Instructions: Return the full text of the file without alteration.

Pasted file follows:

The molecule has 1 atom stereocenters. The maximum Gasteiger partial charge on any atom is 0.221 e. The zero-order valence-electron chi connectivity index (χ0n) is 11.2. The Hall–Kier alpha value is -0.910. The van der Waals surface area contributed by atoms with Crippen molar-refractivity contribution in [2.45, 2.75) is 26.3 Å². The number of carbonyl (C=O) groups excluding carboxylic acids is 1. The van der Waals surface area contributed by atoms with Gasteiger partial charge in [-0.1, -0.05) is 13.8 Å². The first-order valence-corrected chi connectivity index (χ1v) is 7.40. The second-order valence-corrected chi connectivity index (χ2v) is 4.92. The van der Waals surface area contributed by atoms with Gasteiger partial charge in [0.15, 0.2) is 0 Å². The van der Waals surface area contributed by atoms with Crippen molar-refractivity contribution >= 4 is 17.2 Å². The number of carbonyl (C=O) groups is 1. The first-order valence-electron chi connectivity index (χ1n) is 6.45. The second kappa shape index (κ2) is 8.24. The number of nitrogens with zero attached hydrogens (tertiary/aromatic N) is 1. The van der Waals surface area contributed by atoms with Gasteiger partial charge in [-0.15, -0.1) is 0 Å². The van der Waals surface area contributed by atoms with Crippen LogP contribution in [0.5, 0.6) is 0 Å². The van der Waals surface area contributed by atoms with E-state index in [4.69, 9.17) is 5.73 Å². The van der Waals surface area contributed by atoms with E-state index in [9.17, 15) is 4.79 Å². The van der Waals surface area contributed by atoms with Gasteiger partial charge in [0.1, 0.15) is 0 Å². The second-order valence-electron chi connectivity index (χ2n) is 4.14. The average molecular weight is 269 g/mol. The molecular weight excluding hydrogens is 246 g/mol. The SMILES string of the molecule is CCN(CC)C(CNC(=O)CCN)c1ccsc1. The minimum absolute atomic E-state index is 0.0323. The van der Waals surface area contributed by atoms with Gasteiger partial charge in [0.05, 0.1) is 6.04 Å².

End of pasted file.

The molecule has 1 atom stereocenters. The maximum Gasteiger partial charge on any atom is 0.221 e. The zero-order valence-electron chi connectivity index (χ0n) is 11.2. The Hall–Kier alpha value is -0.910. The van der Waals surface area contributed by atoms with Crippen molar-refractivity contribution in [2.45, 2.75) is 26.3 Å². The number of carbonyl (C=O) groups excluding carboxylic acids is 1. The van der Waals surface area contributed by atoms with Gasteiger partial charge in [-0.1, -0.05) is 13.8 Å². The first-order valence-corrected chi connectivity index (χ1v) is 7.40. The second-order valence-corrected chi connectivity index (χ2v) is 4.92. The van der Waals surface area contributed by atoms with Gasteiger partial charge in [0.15, 0.2) is 0 Å². The van der Waals surface area contributed by atoms with Crippen molar-refractivity contribution >= 4 is 17.2 Å². The number of carbonyl (C=O) groups is 1. The first-order valence-electron chi connectivity index (χ1n) is 6.45. The second kappa shape index (κ2) is 8.24. The number of nitrogens with zero attached hydrogens (tertiary/aromatic N) is 1. The van der Waals surface area contributed by atoms with Gasteiger partial charge in [-0.15, -0.1) is 0 Å². The van der Waals surface area contributed by atoms with Crippen LogP contribution in [0.5, 0.6) is 0 Å². The van der Waals surface area contributed by atoms with E-state index in [4.69, 9.17) is 5.73 Å². The van der Waals surface area contributed by atoms with E-state index in [9.17, 15) is 4.79 Å². The van der Waals surface area contributed by atoms with Gasteiger partial charge in [0.1, 0.15) is 0 Å². The second-order valence-electron chi connectivity index (χ2n) is 4.14. The average molecular weight is 269 g/mol. The molecular weight excluding hydrogens is 246 g/mol. The SMILES string of the molecule is CCN(CC)C(CNC(=O)CCN)c1ccsc1. The minimum absolute atomic E-state index is 0.0323. The van der Waals surface area contributed by atoms with Gasteiger partial charge in [0.05, 0.1) is 6.04 Å².